There are now over 6,000 Indivisible groups inspired by their guide, “Indivisible: A Practical Guide for Resisting the Trump Agenda”, available at Like the Women’s March local chapters (, these groups are bringing in voters new to activism animated by key issues such as health care, immigration, racial justice, environmental protection, income inequality, etc.  They work together on events to inform voters and connect with politicians whether in town halls or community events.   And many are coming forward to run for local, state and federal seats!  The real win will be Democratic electoral victories in November ’18 to take back Congress and state legislatures.

Our members can find local events on websites and Facebook pages to join.  Members can also donate time when in town, spread the word on activism and donate money to support this work. Remember there are only (about) 465 days left until November 8th, 2018!

Guest Post by Carol Moore, Women’s Caucus Co-Chair.

July 2017 Monthly Meeting – Notes

Healthcare Highlight: Elizabeth Crocker delivered an important presentation on the current state of the healthcare battle.

Key elements:

  • The ACA is an imperfect bill that needs to be FIXED, NOT sabotaged
  • State of Play: Collins and Paul are opposing the bill for different reasons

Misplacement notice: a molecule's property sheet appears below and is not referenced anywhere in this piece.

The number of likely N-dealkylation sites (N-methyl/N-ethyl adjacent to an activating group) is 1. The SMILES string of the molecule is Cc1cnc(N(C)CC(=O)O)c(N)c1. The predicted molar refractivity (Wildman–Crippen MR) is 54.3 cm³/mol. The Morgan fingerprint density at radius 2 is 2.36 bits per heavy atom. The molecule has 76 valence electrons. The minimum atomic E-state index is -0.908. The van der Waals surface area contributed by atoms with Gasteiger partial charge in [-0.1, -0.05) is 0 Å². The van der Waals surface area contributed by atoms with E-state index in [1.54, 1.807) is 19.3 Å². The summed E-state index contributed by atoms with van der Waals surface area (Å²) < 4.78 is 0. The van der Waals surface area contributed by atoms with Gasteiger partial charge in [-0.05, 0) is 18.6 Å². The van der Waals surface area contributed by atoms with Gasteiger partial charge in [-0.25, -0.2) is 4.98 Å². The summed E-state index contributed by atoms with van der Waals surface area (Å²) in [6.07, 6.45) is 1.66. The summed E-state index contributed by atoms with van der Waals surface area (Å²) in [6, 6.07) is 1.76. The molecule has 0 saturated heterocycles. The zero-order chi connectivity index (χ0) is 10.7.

• Only 462 days to go until 2018 MIDTERMS
  • With your calls/open letters: push for REVISION, NOT REPEAL that causes market destabilization
  • Get the latest updates on ALL Healthcare Reform issues from:

Going Back and Connecting With Grassroots Activism with Carol Moore

  • 6,000 Indivisible groups nationwide now!
  • Focus not limited to swing states, but swing DISTRICTS within red/blue states

Committee Updates:

  • Legislative: This month’s scripts are focused on the continuing battle over #HealthcareForAll. Please share and engage with us with our #ActivistHappyHour hashtag. Get in touch at:

  • Events: The DAUK Annual Picnic was a great success! Our next event is Women in Politics & Technology in early October and we’re organizing a Book Club — stay tuned. Want to get involved? Email us:

  • Recruiting: We’re looking to expand our membership from outside of London: if you live outside the Greater London area, help us get this underway. Email us at:

  • Media & Comms (meetings on 4th Monday of each month):
    Website: We are seeking more photos, stay tuned for a fresh layout.
    Newsletter: Deadline to submit info/content is the 3rd Friday of each month.
    Calendar: Have a Democrats or progressive women-relevant event you’d like us to help promote? Email us:
    Social media: We’re always looking for people to take over our social media accounts for a week! Email for more info.

  • Education: Our next teach in is entitled Feminism 101: Back to the Basics; it will be held during the September 18 General Meeting.  Email to join an upcoming meeting.

Women and Minorities Save the New Foreign Service Class

Not long before I joined the Foreign Service women officers who married were required to resign. Colleagues told me of foreign service couples seeking to hide their marriage by honeymooning two continents away from their duty assignments only to receive a curt telegram informing the newly married wife that she was reported to be  in violation of regulation X in the personnel code and adding that her resignation was expected as soon as possible.